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The CORSAR project: Can polarimetric SAR interferometry improve forest biomass estimation?

Dr Clare Rowland (1), Dr Heiko Balzter(1) , Ruth Cox(1) , Dr Paul Saich(2) , and Dr Oliver Stebler(3)

(1) Centre for Ecology and Hydrology, Monks Wood, Huntingdon PE28 2LS, United Kingdom
(2) University College London, 26 Bedford Way, London WC1H 0AP, United Kingdom
(3) University of Zurich-Irchel, Remote Sensing Laboratories, CH-8057 Zurich, Switzerland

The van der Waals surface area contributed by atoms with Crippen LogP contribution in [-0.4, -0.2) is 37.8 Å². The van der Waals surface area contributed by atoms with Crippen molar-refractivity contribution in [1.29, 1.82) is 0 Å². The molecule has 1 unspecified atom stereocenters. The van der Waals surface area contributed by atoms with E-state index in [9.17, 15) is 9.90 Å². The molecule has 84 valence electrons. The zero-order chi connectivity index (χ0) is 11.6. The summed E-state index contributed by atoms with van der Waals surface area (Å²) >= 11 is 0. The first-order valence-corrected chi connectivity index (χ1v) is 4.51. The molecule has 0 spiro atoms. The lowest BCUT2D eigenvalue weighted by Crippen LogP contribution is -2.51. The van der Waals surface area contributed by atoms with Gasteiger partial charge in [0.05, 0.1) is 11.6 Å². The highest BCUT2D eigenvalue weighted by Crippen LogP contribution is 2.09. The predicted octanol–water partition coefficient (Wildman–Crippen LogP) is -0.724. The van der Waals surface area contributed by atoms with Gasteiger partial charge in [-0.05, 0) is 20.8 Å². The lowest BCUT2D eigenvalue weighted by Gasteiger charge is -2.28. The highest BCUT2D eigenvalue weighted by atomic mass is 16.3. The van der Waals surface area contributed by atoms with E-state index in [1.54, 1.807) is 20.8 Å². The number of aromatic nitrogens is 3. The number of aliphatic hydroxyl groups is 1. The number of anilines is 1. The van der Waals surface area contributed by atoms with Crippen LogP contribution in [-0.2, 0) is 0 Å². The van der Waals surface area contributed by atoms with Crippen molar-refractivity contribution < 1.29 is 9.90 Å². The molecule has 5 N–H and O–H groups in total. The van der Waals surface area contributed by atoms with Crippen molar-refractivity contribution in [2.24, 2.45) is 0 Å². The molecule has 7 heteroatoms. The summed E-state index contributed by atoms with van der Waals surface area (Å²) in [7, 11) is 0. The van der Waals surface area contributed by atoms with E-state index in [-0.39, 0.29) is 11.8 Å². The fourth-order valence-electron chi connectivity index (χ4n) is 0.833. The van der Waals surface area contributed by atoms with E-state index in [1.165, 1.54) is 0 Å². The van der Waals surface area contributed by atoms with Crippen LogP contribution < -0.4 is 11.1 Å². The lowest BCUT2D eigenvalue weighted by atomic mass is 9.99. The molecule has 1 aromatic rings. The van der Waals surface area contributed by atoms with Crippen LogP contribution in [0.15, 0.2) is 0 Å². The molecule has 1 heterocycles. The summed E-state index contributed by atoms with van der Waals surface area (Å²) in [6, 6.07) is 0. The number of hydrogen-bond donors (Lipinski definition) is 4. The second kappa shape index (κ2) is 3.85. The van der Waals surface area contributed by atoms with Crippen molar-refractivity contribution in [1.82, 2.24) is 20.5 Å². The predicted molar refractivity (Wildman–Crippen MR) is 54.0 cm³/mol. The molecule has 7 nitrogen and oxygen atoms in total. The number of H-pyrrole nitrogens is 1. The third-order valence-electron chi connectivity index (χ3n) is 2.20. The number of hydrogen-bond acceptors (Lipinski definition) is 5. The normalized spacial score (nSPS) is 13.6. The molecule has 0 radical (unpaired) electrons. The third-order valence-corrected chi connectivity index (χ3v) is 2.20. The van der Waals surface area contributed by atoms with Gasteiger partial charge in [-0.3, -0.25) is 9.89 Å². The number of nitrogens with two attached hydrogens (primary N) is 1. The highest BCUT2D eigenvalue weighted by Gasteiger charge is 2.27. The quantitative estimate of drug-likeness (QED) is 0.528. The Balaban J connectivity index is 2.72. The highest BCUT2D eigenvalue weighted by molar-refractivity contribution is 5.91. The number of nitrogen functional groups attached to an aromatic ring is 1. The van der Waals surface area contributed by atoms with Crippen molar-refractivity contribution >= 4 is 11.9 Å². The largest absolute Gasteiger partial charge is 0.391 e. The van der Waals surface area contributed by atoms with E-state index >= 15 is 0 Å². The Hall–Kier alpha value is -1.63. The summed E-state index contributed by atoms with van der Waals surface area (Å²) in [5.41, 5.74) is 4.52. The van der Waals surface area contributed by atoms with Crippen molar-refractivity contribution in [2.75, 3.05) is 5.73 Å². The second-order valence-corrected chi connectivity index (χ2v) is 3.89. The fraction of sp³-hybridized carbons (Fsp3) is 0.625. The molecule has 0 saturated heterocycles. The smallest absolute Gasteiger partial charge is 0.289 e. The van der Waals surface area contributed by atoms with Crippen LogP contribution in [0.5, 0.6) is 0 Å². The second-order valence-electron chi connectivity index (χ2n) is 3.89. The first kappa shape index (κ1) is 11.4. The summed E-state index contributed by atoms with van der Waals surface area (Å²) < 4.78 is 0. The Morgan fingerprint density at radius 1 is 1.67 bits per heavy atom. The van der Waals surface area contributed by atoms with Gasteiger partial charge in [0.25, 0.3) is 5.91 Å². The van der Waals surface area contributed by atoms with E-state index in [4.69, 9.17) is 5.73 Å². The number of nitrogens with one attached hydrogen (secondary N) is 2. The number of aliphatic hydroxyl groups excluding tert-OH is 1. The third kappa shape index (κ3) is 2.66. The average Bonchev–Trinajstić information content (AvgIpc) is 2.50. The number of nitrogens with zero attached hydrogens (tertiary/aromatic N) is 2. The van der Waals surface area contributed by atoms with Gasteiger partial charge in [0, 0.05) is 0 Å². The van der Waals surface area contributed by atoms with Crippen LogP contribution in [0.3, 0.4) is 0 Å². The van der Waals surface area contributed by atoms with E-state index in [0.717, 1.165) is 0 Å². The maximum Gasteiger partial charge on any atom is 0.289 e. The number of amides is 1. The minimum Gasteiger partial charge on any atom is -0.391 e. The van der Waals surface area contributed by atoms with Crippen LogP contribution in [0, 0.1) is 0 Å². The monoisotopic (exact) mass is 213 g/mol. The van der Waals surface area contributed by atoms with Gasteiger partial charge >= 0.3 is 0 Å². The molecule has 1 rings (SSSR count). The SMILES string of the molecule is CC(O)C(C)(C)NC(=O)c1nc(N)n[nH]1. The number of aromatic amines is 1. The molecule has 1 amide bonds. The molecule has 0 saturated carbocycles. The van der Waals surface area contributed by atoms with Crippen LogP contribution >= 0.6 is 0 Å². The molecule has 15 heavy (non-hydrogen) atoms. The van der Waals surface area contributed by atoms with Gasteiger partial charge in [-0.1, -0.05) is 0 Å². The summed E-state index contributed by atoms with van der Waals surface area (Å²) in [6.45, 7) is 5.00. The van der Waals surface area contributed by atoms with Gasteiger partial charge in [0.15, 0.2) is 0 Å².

The main limitation in the application of spaceborne SAR to large-scale forest biomass mapping is the variability in canopy structure and vegetation density. It causes signal saturation and a large residual error in the parameter estimates. A problem in defining retrieval algorithms for forest biomass is that microwaves respond to the shapes, sizes, orientations and dielectric properties of all the illuminated scatterers including the ground. Microwave backscatter models have revealed that the effect of variation in canopy structure on the signal can be higher than the effect of biomass. Polarimetric SAR interferometry potentially offers a means of improving SAR-based estimates of forest biomass by quantifying canopy structural variability. The polarisation information is dependent on the scattering mechanisms, and the interferometric information can be used to determine the vertical location of these scattering events in the canopy. The CORSAR project (Carbon Observation and Retrieval from SAR), which is supported by the UK Natural Environment Research Council (NERC), has the objective to examine polarimetric decomposition and polarimetric SAR interferometry methods for estimating the effects of canopy structure in biomass-backscatter relationships. We present results of the polarimetric coherence optimisation of L-band E-SAR data acquired during the SAR and Hyperspectral Airborne Campaign (SHAC 2000), and compare the InSAR DEMís with a LIDAR derived DEM that was acquired concurrently. The effect of polarisation on the height estimation is discussed, and illustrated by coherent microwave modelling results from the model CASM. The expected rmse of the interferometric phase is modelled and its implications for defining useful sensor configurations discussed.


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